Published: 18:02, May 20, 2024
S. Africa's top poultry producer flags bird flu risk amid vaccine delays
By Reuters
Chickens on a chicken farm in Lichtenburg, South Africa, March 23, 2023. (PHOTO / AP)

South Africa remains at risk of bird flu due to delays in the roll-out of a broad vaccination program, the country's largest chicken producer, Astral Foods, said on Monday.

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Last year, South Africa lost 9.5 million chickens, about a third of its national flock, during its worst outbreak of high-pathogenic avian influenza (HPAI), a bird flu with a high death rate that spreads rapidly through a flock.

The bird flu outbreak and the electricity crisis, blamed on South Africa's ageing coal-fired plants, cost Astral Foods 2 billion rand, pushing the company to its first ever loss of 512 million rand in the full year to Sept 30, 2023

The government has published guidelines for HPAI vaccination, but the poultry industry says the stringent biosecurity standards and monitoring protocols required are hindering vaccination efforts.

READ MORE: Risk of bird flu spreading to cows outside US, says WHO

The South African Poultry Association says no company has met the requirements, despite eagerness to comply.

"Bird flu remains a major risk to the local poultry industry, with slow progress being made towards approval for the vaccination of broiler breeding stock," Astral Foods said in a statement.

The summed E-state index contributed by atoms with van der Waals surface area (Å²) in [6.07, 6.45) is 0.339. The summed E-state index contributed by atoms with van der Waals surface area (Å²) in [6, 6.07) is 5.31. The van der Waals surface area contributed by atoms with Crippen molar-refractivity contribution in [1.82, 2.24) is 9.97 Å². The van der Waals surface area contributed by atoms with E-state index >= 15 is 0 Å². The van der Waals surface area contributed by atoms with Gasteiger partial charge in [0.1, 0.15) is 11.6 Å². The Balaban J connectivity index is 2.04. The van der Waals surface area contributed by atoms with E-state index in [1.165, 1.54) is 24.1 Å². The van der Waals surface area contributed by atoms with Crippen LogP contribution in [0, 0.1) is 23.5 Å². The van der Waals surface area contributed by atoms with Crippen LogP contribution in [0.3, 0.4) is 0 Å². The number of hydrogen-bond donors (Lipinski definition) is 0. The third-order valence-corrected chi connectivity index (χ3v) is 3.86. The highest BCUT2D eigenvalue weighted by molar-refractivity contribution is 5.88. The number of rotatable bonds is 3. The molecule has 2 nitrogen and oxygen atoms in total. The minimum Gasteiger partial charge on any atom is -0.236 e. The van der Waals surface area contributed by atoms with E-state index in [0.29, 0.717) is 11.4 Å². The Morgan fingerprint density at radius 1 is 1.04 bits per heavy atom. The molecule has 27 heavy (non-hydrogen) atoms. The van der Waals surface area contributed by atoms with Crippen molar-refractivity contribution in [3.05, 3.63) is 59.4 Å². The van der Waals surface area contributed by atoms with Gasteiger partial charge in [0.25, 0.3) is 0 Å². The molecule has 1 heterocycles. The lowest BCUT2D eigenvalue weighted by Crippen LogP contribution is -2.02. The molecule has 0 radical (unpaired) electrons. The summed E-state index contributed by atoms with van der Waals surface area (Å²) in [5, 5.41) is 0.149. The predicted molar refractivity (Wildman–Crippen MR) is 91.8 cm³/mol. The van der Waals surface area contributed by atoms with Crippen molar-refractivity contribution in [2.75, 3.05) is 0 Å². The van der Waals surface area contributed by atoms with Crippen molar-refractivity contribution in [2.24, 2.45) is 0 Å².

South Africa's department of agriculture was not immediately available to comment.

Astral Foods posted 355 million rand ($19.56 million) profit in the six months to March 31, the first half of its financial year, up 472 percent from 62 million in the same period last year, when it suffered badly from power cuts.

The bird flu outbreak and the electricity crisis, blamed on South Africa's ageing coal-fired plants, cost Astral Foods 2 billion rand, pushing the company to its first ever loss of 512 million rand in the full year to Sept 30, 2023.

READ MORE: Bird flu in US raises worries over its risks to human, egg prices

The intensity of power cuts has eased during the past six months, a trend the government says is due to improved maintenance and a reduction in the number of breakdowns.

South Africa has now recorded more than 50 consecutive days without rationing electricity, the longest period of uninterrupted power supply in nearly three years, according to the official statistics agency.